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Frame Repair


Red Horse
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I hav e a friend who has a super clean 89 RD-688 dump. 18 front 55 rears. Problem is frame rails have some big time cracks. ahe has a quote of 20 grand to replace both rails. Alternative is to cut the outer rail at back of cab (at 45 degree angle) and have Adams from Vt. punch new rear sections and weld in.

Any opinions. They did rails for a friends single axle B-81 and their laser drill job was right on- no reaming of any holes.

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P.G. Adams does very nice work from what I've seen.There was a post on here some months back,of a guy that did just that(outside rail replacement) to a red RD dump chassis.Looked like he did a nice job on it.post-510-0-05796700-1374632314_thumb.jpgWe've got a local welder around here that does the 45 degree thing on all his stretches & repairs.I have never seen any of his frame mods,come back for warranty work.

IF YOU BOUGHT IT, A TRUCK BROUGHT IT..AND WHEN YOU'RE DONE WITH IT, A TRUCK WILL HAUL IT AWAY!!! Big John Trimble,WRVA

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I have purchased rails at PG Adams and found the pricing and quality to be very good.

The best thing to do is give them a call with your specifications and see what they can do for you.

Jim

Jim

It doesn't cost anything to pay attention.

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Guys- thx for your responses. Couple of comments- fish plates to me are band aids- rail replacement is a permanent fix without adding dead weight to original vehicle. Glad to hear comments on the 45 degree cut. I think my friend paid around 3000 for the single axle-would imagine a tandem would be close to twice that??

Attached are a couple of shots of the B-81 in progress. The "finger " is pointing to spot on outer rail where cut started.

post-1625-0-50721900-1374634760_thumb.jp

post-1625-0-40516300-1374634782_thumb.jp

post-1625-0-29604300-1374634823_thumb.jp

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Pg Adams are good people to deal with. The frame rails I've replaced have been "z" cut and stagged from one side and another. This was for dm tri axle mixers that had 58k rears and were loaded heavy on a regular basis. A fish plate in my opinion is temporary fix for a problem that needs dire attention. 20k for a fix might sound high but think of all the labor that goes into that not to mention the the cost to replace such a truck with a new or used one....

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Pg Adams are good people to deal with. The frame rails I've replaced have been "z" cut and stagged from one side and another. This was for dm tri axle mixers that had 58k rears and were loaded heavy on a regular basis. A fish plate in my opinion is temporary fix for a problem that needs dire attention. 20k for a fix might sound high but think of all the labor that goes into that not to mention the the cost to replace such a truck with a new or used one....

Agree on the 20 grand and the labor- but that is the 64 dollar question. Replacing complete rail you have all that labor associated with the cab, motor mounts etc. Putting a section in cuts out in my viewe a ton of labor-granted you are cutting the frsame rail with a cut-off wheel and have the weld time but it has to be less.-I would think.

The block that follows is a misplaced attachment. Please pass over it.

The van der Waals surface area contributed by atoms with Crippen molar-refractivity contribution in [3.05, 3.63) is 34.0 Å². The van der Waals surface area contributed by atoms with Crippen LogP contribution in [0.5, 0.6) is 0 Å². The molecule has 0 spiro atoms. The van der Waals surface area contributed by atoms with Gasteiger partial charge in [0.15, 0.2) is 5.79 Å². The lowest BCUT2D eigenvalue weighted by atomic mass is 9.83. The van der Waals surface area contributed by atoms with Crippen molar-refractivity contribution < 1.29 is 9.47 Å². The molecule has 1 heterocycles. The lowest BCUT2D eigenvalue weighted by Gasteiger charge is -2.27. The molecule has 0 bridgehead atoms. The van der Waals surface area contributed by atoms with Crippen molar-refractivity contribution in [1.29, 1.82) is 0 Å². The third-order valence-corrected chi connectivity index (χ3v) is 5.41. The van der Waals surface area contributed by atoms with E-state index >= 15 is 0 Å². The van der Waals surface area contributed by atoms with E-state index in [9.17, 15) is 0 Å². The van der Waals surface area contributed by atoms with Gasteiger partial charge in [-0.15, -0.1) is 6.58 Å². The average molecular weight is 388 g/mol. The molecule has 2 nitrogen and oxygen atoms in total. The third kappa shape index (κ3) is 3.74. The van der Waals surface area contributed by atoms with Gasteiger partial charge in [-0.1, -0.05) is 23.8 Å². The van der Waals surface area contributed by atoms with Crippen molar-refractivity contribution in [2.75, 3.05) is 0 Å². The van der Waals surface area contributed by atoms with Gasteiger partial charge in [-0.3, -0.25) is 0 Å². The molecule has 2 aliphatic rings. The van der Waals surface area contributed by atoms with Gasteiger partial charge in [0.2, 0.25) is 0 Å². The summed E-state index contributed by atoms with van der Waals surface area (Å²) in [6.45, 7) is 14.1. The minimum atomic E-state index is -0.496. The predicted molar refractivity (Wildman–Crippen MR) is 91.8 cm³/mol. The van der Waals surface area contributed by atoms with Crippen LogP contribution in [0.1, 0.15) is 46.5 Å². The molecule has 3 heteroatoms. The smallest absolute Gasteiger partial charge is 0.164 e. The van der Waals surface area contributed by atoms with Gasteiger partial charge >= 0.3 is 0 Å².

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Consider a step cut. More weld equals more strength. You can also straddle the splice with a cross member.

post-99-0-74129300-1374666457_thumb.jpg

Always heard good things about Adams. You can use the old rails as a template to drill the new ones. Clamp the opposite rail outside to outside and drill only the symmetrical holes. New rails from Mack are going to run 6 to 10K. That's why the estimate is 20K.

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We ordered rails from the guy in Vermont for an L9000 log loader, exactly what we needed, nice work from them. Pix of the truck and how much of the frame need to be replaced would help. I have done replacements from the cab back before and it is not a bad job.

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I'm looking at the same problem on a smaller scale on a '98 Ford Ranger- only 90k miles, never uses any oil, cab and box have at worst surface rust on the bottom, but frame is rusting badly in back. This is a common problem on Rangers, just google it and you'll see 10 year old Rangers with collapsing frames, bumpers falling off, etc.. Mine ain't that bad, it passes the Toyota "hit the frame with a ball peen hammer and see if it goes through test" and the "jump on the back bumper" test... But in a couple years, it probably won't. I've got a leaking rear brake line to find and fix and the fuel system seems to lose prime if I park it for a while anyways, so I'm probably gonna pull the box off, fix those problems, and further inspect. Don't want to put much money in it, since the 12 year old tires need replacing too... But I looked it up on KBB and it's worth $4-5k, so maybe worth cleaning and repainting the frame behind the cab where it's rusted the worst.

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The cough cough company didn't think that way. They replaced the good old R-models that i rebuilt with new CH613 then the troubles started with the radiators, ring and pinions, accelerator assembly's, air compressors. Not bad for brand new trucks and the dealer was to busy to fix them. One truck was at a dealer for a month for axle housings and a engine block.The terminal managers said they burned 2to3 quarts a week that they where worn out .They where putting 6k to 7k miles a week on the road each truck.

Ed

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